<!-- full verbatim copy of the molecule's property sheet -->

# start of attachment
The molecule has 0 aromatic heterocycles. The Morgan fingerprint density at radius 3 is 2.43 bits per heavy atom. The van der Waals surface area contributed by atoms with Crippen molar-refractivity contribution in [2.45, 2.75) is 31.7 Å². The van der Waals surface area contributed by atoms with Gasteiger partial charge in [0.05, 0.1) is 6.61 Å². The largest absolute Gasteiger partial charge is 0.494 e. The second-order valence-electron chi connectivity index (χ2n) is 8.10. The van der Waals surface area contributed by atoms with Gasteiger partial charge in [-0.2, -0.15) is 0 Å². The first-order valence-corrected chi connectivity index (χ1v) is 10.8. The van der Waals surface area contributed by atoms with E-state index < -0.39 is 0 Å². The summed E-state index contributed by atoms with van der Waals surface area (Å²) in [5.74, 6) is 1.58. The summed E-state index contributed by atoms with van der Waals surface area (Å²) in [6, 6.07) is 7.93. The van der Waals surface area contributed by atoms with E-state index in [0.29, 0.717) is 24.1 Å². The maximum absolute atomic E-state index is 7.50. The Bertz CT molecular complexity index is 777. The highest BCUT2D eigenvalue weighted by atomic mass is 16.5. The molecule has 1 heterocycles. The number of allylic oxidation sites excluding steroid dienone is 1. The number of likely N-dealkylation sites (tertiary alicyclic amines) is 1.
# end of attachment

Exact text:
The molecule has 0 aromatic heterocycles. The Morgan fingerprint density at radius 3 is 2.43 bits per heavy atom. The van der Waals surface area contributed by atoms with Crippen molar-refractivity contribution in [2.45, 2.75) is 31.7 Å². The van der Waals surface area contributed by atoms with Gasteiger partial charge in [0.05, 0.1) is 6.61 Å². The largest absolute Gasteiger partial charge is 0.494 e. The second-order valence-electron chi connectivity index (χ2n) is 8.10. The van der Waals surface area contributed by atoms with Gasteiger partial charge in [-0.2, -0.15) is 0 Å². The first-order valence-corrected chi connectivity index (χ1v) is 10.8. The van der Waals surface area contributed by atoms with E-state index < -0.39 is 0 Å². The summed E-state index contributed by atoms with van der Waals surface area (Å²) in [5.74, 6) is 1.58. The summed E-state index contributed by atoms with van der Waals surface area (Å²) in [6, 6.07) is 7.93. The van der Waals surface area contributed by atoms with E-state index in [0.29, 0.717) is 24.1 Å². The maximum absolute atomic E-state index is 7.50. The Bertz CT molecular complexity index is 777. The highest BCUT2D eigenvalue weighted by atomic mass is 16.5. The molecule has 1 heterocycles. The number of allylic oxidation sites excluding steroid dienone is 1. The number of likely N-dealkylation sites (tertiary alicyclic amines) is 1.